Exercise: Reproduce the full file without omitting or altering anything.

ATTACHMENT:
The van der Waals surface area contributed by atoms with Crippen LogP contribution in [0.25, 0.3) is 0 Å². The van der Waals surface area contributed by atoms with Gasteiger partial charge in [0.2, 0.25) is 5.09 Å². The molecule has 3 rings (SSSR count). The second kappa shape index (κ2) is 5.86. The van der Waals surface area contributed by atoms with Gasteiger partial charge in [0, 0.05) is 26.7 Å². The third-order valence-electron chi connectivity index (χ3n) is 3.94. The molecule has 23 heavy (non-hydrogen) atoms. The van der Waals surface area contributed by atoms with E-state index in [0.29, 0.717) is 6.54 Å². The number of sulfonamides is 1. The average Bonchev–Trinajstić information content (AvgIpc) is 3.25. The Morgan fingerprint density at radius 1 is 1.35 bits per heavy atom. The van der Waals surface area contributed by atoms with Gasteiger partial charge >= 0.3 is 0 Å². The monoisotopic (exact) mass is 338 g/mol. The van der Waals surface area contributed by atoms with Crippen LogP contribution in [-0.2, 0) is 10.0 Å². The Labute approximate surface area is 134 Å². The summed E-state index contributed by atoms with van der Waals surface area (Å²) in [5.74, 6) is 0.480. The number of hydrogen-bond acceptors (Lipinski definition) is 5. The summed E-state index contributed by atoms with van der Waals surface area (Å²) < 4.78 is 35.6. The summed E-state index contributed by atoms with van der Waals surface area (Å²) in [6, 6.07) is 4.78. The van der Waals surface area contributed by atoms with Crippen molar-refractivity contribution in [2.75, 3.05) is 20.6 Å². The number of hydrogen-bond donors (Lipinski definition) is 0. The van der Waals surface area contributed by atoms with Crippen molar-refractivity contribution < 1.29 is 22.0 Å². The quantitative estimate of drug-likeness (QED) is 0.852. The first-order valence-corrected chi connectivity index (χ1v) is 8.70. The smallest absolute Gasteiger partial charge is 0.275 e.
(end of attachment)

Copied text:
The van der Waals surface area contributed by atoms with Crippen LogP contribution in [0.25, 0.3) is 0 Å². The van der Waals surface area contributed by atoms with Gasteiger partial charge in [0.2, 0.25) is 5.09 Å². The molecule has 3 rings (SSSR count). The second kappa shape index (κ2) is 5.86. The van der Waals surface area contributed by atoms with Gasteiger partial charge in [0, 0.05) is 26.7 Å². The third-order valence-electron chi connectivity index (χ3n) is 3.94. The molecule has 23 heavy (non-hydrogen) atoms. The van der Waals surface area contributed by atoms with E-state index in [0.29, 0.717) is 6.54 Å². The number of sulfonamides is 1. The average Bonchev–Trinajstić information content (AvgIpc) is 3.25. The Morgan fingerprint density at radius 1 is 1.35 bits per heavy atom. The van der Waals surface area contributed by atoms with Gasteiger partial charge >= 0.3 is 0 Å². The monoisotopic (exact) mass is 338 g/mol. The van der Waals surface area contributed by atoms with Crippen LogP contribution in [-0.2, 0) is 10.0 Å². The Labute approximate surface area is 134 Å². The summed E-state index contributed by atoms with van der Waals surface area (Å²) in [5.74, 6) is 0.480. The number of hydrogen-bond acceptors (Lipinski definition) is 5. The summed E-state index contributed by atoms with van der Waals surface area (Å²) < 4.78 is 35.6. The summed E-state index contributed by atoms with van der Waals surface area (Å²) in [6, 6.07) is 4.78. The van der Waals surface area contributed by atoms with Crippen molar-refractivity contribution in [2.75, 3.05) is 20.6 Å². The number of hydrogen-bond donors (Lipinski definition) is 0. The van der Waals surface area contributed by atoms with Crippen molar-refractivity contribution < 1.29 is 22.0 Å². The quantitative estimate of drug-likeness (QED) is 0.852. The first-order valence-corrected chi connectivity index (χ1v) is 8.70. The smallest absolute Gasteiger partial charge is 0.275 e.